Shared Prosperity Vision takes into account more than race - Muhyiddin


Modified 5 Oct 2019, 9:34 am

Unlike the previous economic policies that looked at economic disparities based on ethnicity and race, the Shared Prosperity Vision 2030 looks at the issue from a wider and more comprehensive perspective, encompassing income classes, territories and supply chains.

Chairman of Institut Masa Depan Malaysia (Malaysian Future Institute) Muhyiddin Yassin said that through that more holistic approach, all Malaysians regardless of race would be able to enjoy the country’s prosperity when the economic gap has been narrowed.

“The basic principle is clear. Any marginalised segment of society will be assisted by the government [...] including the B40 group, 70 percent of which are bumiputera.

“Specific strategies and initiatives will be implemented under the new vision to increase the income of B40 households and to provide them with various support and assistance to enhance their capability,” he said in his welcoming remark at the launch of SPV2030 by Prime Minister Dr Mahathir Mohamad at the Kuala Lumpur Convention Centre today.

Muhyiddin, who is also Home Minister, said this would include the development of skills and professionalism, participation in supply chains and creation of wealth.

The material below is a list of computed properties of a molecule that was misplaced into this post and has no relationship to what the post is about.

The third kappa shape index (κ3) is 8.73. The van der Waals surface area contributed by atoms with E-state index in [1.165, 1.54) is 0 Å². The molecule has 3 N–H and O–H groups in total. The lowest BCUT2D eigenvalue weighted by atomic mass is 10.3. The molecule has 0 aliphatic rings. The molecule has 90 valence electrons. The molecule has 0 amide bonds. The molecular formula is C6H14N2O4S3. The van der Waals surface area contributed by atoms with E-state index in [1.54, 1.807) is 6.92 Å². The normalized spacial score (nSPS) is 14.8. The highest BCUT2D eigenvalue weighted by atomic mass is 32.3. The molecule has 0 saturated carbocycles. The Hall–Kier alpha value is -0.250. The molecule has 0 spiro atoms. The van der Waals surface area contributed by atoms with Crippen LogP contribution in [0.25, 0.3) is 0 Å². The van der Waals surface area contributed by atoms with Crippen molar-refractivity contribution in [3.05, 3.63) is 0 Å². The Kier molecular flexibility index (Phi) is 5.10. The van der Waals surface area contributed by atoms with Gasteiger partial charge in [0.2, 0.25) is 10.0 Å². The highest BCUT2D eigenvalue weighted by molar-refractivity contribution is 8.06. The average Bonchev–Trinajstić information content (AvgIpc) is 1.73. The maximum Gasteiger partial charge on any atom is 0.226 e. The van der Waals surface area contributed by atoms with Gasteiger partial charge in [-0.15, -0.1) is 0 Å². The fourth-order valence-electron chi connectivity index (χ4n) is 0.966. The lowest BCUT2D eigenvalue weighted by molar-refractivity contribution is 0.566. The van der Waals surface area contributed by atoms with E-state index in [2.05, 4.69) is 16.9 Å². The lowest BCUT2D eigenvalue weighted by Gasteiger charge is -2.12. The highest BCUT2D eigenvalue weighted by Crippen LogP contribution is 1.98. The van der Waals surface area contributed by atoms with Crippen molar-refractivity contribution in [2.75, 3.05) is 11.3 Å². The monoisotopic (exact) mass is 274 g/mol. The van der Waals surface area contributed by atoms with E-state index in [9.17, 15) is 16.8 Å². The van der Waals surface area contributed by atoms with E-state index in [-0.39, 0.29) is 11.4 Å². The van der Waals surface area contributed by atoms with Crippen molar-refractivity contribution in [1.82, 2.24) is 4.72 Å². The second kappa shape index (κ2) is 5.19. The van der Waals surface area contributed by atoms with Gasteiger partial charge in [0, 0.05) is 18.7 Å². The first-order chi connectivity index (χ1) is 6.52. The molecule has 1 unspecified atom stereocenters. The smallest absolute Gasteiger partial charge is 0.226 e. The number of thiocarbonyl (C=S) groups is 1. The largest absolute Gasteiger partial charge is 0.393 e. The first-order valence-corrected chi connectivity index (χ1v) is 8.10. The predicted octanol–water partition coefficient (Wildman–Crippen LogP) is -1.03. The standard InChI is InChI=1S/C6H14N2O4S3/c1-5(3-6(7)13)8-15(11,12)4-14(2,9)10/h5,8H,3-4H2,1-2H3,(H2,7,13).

Therefore, the bumiputera, as the largest segment in the B40 group, will be among the biggest beneficiaries of SPV2030.

“In fact, bumiputera outcome as a whole is among the important highlights of the vision,” he said.

Nevertheless, Muhyiddin said SPV2030 would not marginalise any other races or ethnic groups, who made up the remaining 30 percent in the B40 group, as they would benefit from the various initiatives taken by the government in narrowing the income gap.

“Malaysia needs a new economic direction to boost the country's economic performance and ensure that the wealth and prosperity generated by the country can be enjoyed fairly and inclusively by its citizens.

“Continuous efforts must be made to boost the country's economic growth, develop new economic areas that can provide high-income employment opportunities to the people and narrow the economic gap among income classes, ethnic groups, territories and supply chains,” he said.

He said although the previous economic policies had shown success, there were still some weaknesses, including leakage and difficulties in the implementation process, hence some of the targets cannot be fully achieved.

- Bernama


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